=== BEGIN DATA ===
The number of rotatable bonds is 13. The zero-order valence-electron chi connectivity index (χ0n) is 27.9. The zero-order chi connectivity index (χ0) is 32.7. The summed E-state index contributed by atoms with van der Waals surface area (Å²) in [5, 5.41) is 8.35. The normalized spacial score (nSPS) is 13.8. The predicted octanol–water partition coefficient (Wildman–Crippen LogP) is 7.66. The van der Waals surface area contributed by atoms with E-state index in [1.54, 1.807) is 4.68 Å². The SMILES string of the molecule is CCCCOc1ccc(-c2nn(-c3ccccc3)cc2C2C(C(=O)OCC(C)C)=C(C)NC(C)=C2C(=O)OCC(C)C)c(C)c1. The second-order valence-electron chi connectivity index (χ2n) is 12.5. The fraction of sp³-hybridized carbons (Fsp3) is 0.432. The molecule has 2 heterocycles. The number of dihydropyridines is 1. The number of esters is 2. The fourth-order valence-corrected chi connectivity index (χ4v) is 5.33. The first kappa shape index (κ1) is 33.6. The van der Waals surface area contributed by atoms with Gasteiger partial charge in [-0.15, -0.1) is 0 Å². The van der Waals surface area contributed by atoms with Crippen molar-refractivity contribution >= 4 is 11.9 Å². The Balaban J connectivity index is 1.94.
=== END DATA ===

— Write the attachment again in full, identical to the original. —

The number of rotatable bonds is 13. The zero-order valence-electron chi connectivity index (χ0n) is 27.9. The zero-order chi connectivity index (χ0) is 32.7. The summed E-state index contributed by atoms with van der Waals surface area (Å²) in [5, 5.41) is 8.35. The normalized spacial score (nSPS) is 13.8. The predicted octanol–water partition coefficient (Wildman–Crippen LogP) is 7.66. The van der Waals surface area contributed by atoms with E-state index in [1.54, 1.807) is 4.68 Å². The SMILES string of the molecule is CCCCOc1ccc(-c2nn(-c3ccccc3)cc2C2C(C(=O)OCC(C)C)=C(C)NC(C)=C2C(=O)OCC(C)C)c(C)c1. The second-order valence-electron chi connectivity index (χ2n) is 12.5. The fraction of sp³-hybridized carbons (Fsp3) is 0.432. The molecule has 2 heterocycles. The number of dihydropyridines is 1. The number of esters is 2. The fourth-order valence-corrected chi connectivity index (χ4v) is 5.33. The first kappa shape index (κ1) is 33.6. The van der Waals surface area contributed by atoms with Gasteiger partial charge in [-0.15, -0.1) is 0 Å². The van der Waals surface area contributed by atoms with Crippen molar-refractivity contribution >= 4 is 11.9 Å². The Balaban J connectivity index is 1.94.